- In some cases, sandbags can prevent floodwaters from entering your home. Purchase sandbags if you may need them, and be sure to fill them up ahead of time.
- When the threat of flooding is high, evacuate early. Don’t wait until it’s already flooded. If you have time, shut off the electricity before you go.
- Create your Disaster Supply Kit and keep it in an easily accessible place.
WHAT TO DO DURING A FLOOD
- Keep your Disaster Supply Kit handy so you can grab it and go in case you must evacuate suddenly.
- Don’t underestimate the power of floodwaters. They can move swiftly, often faster than they appear. They are very dangerous. A car will float in only a few inches of swiftly moving water.
- Never allow children to play near floodwaters.
- Adults are also at risk. As little as six inches of moving water can knock an adult off their feet.
- If you become stranded by floodwaters and must escape, wear a life jacket. In some situations, it may be safer to climb onto a rooftop or into a tree and wait for rescue.
- Never drive into flooded roadways. Water can look like it’s only a few inches deep when it’s actually several feet deep. All it takes is one foot of water to make a car or SUV float.
- Moving floodwaters can sweep away your car in a matter of seconds. If you see water on the road, turn around and don’t drown.
WHAT TO DO AFTER A FLOOD
Wait for local emergency management officials to give the all-clear before returning home.
When it’s safe to go home, take the following precautions:
- Do not enter your home if the electricity may still be on.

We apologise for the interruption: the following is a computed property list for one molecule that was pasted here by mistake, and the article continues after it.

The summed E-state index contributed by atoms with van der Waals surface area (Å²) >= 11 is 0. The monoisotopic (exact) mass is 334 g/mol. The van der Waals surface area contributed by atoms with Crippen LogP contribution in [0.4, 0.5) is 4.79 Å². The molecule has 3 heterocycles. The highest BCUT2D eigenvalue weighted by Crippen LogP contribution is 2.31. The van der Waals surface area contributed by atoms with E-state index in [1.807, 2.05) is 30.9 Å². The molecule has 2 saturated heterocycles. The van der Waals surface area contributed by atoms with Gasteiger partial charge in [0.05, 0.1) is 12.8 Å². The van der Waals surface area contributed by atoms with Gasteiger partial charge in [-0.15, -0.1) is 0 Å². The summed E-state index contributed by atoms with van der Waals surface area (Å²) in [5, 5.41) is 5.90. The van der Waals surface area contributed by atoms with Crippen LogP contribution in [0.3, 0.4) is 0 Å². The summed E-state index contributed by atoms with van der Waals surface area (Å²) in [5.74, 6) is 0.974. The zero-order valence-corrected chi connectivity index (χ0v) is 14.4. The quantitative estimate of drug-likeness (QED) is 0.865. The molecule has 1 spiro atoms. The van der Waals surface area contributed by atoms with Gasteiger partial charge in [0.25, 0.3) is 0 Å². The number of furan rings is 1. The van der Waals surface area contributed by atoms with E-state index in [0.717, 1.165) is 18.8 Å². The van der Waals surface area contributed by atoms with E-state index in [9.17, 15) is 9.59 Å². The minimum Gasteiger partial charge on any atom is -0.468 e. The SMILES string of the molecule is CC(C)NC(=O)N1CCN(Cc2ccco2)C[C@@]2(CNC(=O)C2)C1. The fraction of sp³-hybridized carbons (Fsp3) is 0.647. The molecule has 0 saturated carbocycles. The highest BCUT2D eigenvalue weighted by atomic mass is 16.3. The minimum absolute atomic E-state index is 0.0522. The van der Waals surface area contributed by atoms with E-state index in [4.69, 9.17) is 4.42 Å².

- Beware of displaced wildlife, such as snakes and bats. Do not handle them.
- Wear sturdy shoes, long pants, long sleeves, and gloves when cleaning up.
- Follow safety recommendations when using chain saws and power tools.
- Help prevent mold by disinfecting household items with a bleach solution.
For a list of power outages in your area, click here.
In the event of a power outage you'll want to make sure everything is accessible as possible.
Power out means lights out. You'll want to move your flashlights, lanterns or candles to a spot that easily accessible, so you're not fumbling around the dark.
Double check that your flashlight has batteries and is functional. It's also smart to buy extra batteries. It's the same with candles and lanterns, make sure you have lighters or matches handy or any necessary fluids.
Be sure to turn candles and lantern off before bed, and never leave candles or lanterns unattended!
What's in the fridge? It's strongly advised to have only nonperishable foods or counter-safe (some vegetables, fruits, bread) in the home. But if there's an item you can't part with and must be kept cold, here's an idea: have a styrofoam or other portable cooler, a quick-response thermometer and bags of ice handy.
Plus, if the weather is hot and humid, that ice can be useful in keeping you cool.
Electric stoves are useless during a power outage, and using a generator to power an electric stove or microwave can be dangerous. Plus, they can take up a lot of power in a short amount of time.